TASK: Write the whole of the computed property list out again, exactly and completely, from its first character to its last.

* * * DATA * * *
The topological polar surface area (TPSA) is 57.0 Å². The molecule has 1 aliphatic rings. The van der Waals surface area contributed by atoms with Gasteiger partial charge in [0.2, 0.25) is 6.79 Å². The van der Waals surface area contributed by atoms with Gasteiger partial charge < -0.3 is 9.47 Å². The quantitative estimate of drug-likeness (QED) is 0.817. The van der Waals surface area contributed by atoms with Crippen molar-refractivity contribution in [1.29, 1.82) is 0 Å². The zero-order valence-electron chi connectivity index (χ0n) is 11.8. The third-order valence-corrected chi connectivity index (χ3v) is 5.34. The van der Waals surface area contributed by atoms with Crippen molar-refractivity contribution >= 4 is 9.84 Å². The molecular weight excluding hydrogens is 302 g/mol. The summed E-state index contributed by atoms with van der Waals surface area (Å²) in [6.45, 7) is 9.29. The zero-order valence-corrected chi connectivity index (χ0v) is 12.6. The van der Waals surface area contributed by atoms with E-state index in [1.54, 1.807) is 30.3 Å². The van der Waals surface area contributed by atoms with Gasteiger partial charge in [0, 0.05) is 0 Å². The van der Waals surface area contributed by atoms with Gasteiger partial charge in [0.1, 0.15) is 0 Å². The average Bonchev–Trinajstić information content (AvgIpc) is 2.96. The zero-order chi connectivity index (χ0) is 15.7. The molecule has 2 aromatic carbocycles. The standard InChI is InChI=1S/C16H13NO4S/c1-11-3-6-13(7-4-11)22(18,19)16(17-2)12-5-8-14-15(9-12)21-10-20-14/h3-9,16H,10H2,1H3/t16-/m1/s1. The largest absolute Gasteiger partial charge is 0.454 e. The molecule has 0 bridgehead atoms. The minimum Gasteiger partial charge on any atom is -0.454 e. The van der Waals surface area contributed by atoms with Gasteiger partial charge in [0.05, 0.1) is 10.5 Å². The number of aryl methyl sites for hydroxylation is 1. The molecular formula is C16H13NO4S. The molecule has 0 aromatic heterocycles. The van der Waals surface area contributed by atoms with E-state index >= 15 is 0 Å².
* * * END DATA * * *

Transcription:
The topological polar surface area (TPSA) is 57.0 Å². The molecule has 1 aliphatic rings. The van der Waals surface area contributed by atoms with Gasteiger partial charge in [0.2, 0.25) is 6.79 Å². The van der Waals surface area contributed by atoms with Gasteiger partial charge < -0.3 is 9.47 Å². The quantitative estimate of drug-likeness (QED) is 0.817. The van der Waals surface area contributed by atoms with Crippen molar-refractivity contribution in [1.29, 1.82) is 0 Å². The zero-order valence-electron chi connectivity index (χ0n) is 11.8. The third-order valence-corrected chi connectivity index (χ3v) is 5.34. The van der Waals surface area contributed by atoms with Crippen molar-refractivity contribution >= 4 is 9.84 Å². The molecular weight excluding hydrogens is 302 g/mol. The summed E-state index contributed by atoms with van der Waals surface area (Å²) in [6.45, 7) is 9.29. The zero-order valence-corrected chi connectivity index (χ0v) is 12.6. The van der Waals surface area contributed by atoms with E-state index in [1.54, 1.807) is 30.3 Å². The van der Waals surface area contributed by atoms with Gasteiger partial charge in [0, 0.05) is 0 Å². The van der Waals surface area contributed by atoms with Gasteiger partial charge in [0.1, 0.15) is 0 Å². The average Bonchev–Trinajstić information content (AvgIpc) is 2.96. The zero-order chi connectivity index (χ0) is 15.7. The molecule has 2 aromatic carbocycles. The standard InChI is InChI=1S/C16H13NO4S/c1-11-3-6-13(7-4-11)22(18,19)16(17-2)12-5-8-14-15(9-12)21-10-20-14/h3-9,16H,10H2,1H3/t16-/m1/s1. The largest absolute Gasteiger partial charge is 0.454 e. The molecule has 0 bridgehead atoms. The minimum Gasteiger partial charge on any atom is -0.454 e. The van der Waals surface area contributed by atoms with Gasteiger partial charge in [0.05, 0.1) is 10.5 Å². The number of aryl methyl sites for hydroxylation is 1. The molecular formula is C16H13NO4S. The molecule has 0 aromatic heterocycles. The van der Waals surface area contributed by atoms with E-state index >= 15 is 0 Å².